There have been several articles over the last couple of weeks about the usefulness of .net for startups. I will mention three:
* Did the Microsoft stack kill MySpace?
* Why we don't hire .net programmers
* Why Microsoft could kill your startup career
Even though our company is now several years old, our HQ is still located in an office facility that is mainly for startups. Well over the time we have had many companies, including Microsoft, Mozilla, IHTSDO and a few others, but most of the companies are startups. I recognize the same thing: I have not heard the word .net been used by any of the startups, yet. Would I hire a .net developer? I see no problem with .net, but also no significant value of having it on the resume. There are so many other parameters that are important.
I think the last article describes the problem best: Do large companies use their software engineers well enough? I think most have a problem here. A good software engineer is a serial decision maker, who writes down decisions about how things should be done in an automated way. Seen from the management POV, this is not a deterministic process, but a stochastic process, simply because the human mind is shaped by so many things, that influences the outcome. Many attempts have been made to improve the value generated by software developers, including agile software development processes, better ways to write specifications etc., but often these methods are confined within the software development department. If you want to get problems solved, for real, a larger part of the organization needs to be involved, thinking out-of-the-R&D-box must be allowed, and innovation must be rewarded.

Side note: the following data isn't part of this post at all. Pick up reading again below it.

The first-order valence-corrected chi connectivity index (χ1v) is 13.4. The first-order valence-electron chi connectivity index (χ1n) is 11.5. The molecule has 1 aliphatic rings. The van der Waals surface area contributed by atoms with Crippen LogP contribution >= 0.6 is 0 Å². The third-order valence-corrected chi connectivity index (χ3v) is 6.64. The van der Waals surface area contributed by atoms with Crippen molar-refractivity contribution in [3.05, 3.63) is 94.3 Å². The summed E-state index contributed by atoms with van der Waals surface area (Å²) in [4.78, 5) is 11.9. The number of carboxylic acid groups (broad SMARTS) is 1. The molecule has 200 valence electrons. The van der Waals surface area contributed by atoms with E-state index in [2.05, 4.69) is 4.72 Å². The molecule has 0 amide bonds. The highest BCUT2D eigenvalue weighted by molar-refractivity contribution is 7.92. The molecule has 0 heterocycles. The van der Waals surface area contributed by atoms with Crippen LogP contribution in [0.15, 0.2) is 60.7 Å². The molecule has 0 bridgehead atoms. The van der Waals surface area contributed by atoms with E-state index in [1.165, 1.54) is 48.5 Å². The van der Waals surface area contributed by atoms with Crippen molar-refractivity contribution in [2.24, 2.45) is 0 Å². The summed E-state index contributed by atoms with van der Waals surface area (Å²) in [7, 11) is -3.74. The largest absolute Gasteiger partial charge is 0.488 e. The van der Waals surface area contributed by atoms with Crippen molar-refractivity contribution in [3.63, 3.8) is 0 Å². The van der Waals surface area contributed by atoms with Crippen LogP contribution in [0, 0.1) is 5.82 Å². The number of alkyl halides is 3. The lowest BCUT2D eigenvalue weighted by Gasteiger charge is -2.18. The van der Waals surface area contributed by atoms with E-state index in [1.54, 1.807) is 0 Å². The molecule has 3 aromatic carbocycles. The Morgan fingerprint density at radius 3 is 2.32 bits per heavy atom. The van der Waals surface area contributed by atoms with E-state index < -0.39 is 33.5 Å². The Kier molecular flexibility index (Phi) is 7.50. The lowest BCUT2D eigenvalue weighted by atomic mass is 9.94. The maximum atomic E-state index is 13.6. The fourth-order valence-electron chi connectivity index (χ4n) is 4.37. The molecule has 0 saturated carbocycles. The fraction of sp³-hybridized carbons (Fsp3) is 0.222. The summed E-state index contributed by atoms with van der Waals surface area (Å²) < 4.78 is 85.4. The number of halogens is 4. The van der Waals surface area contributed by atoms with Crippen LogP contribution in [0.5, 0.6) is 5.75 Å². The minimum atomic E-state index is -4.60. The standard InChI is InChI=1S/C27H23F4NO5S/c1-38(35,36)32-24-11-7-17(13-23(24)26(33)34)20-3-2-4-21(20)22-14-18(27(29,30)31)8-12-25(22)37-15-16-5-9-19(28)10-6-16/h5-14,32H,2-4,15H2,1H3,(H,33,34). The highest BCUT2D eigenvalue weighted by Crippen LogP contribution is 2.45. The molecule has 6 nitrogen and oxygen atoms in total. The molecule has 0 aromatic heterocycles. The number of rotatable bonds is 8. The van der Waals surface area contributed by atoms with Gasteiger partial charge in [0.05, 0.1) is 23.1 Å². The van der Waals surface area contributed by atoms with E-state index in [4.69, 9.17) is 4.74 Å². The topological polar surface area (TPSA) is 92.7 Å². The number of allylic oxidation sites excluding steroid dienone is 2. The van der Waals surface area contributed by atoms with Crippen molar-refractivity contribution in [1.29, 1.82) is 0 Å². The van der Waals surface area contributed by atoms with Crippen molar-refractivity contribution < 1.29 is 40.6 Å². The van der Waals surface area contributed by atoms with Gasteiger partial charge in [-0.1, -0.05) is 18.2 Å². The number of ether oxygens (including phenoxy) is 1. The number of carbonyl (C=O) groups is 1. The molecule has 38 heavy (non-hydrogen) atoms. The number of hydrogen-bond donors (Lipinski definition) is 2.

Is there a correlation between having spent many years on .net, and not being a good choice for startup companies? It seems so. But it is not about the technology.